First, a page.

Finally, the work of Sisini et al., although intriguing, is really preliminary. Speculatively, we may think that the sequential assessment of IJV CSA is less prone to error with respect to the current methodology. Quite recently, the clinical applicability of this novel method of assessment has been successfully tested, measuring the reproducibility as well as estimating the instrumental error of such a novel assessment [45]. However, we need of a wider cohort of patients in order to assess the effectiveness of this technique in categorizing abnormal cerebral venous return in relationship with the cardiac circle. This is necessary in consequence of the inherent variability of the extracranial venous system among human subjects but also for a number of reasons linked with ultrasound, including pressure of the hand of the operator, respiratory movements, micromovements of the subject under investigation, and electronic noise. All these factors might again affect the accuracy of the measurement of cerebral venous return and warrant further studies in this direction.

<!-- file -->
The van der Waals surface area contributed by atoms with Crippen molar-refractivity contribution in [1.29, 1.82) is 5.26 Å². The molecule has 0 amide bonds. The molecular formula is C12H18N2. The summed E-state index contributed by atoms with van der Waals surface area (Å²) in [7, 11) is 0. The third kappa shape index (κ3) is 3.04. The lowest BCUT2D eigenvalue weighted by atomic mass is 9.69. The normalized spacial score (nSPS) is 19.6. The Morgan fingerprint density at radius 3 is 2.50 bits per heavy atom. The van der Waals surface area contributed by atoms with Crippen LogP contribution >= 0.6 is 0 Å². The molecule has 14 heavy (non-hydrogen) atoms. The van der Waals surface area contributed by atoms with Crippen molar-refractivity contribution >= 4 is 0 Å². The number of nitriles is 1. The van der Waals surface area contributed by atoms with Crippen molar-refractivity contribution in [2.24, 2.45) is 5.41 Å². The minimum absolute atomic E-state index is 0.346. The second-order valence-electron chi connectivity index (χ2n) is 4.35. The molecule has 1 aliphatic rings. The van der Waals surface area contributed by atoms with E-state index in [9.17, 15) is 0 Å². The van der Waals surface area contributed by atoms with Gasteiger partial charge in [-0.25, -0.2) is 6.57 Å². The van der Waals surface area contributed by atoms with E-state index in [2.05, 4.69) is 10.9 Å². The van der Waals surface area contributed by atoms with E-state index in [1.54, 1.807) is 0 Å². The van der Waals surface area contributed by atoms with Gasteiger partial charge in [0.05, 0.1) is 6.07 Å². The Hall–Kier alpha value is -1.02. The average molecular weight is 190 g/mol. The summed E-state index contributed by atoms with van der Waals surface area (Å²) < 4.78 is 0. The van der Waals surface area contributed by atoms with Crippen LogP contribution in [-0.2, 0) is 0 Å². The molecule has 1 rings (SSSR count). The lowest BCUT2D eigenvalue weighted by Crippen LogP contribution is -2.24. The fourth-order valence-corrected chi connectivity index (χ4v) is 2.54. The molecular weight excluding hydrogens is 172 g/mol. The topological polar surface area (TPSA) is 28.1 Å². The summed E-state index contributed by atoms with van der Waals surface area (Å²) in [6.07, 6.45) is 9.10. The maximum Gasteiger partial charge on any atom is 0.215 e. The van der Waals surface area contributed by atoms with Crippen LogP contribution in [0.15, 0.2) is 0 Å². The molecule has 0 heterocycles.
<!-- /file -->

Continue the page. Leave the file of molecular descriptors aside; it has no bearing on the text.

8. The Future: Ultrasound Noninvasive Assessment of the Heart-Brain Axis

Historically, the concept of the heart-brain connection was born by the observation that a generalized autonomic storm, which occurs as a result of a life-threatening stressor, will have both sympathetic and parasympathetic effects. The effects of the autonomic nervous system on both organs were extensively studied in the past. Interestingly, ECG anomalies seen in the context of stroke did not represent ischemic heart disease but are merely a manifestation of autonomic dysregulation, possibly caused by a lesion that affected the cortical representation of the autonomic nervous system. Brodmann area 13 on the orbital surface of the frontal lobe and area 24 on the anterior cingulate gyrus are considered the cortical centers for cardiovascular control.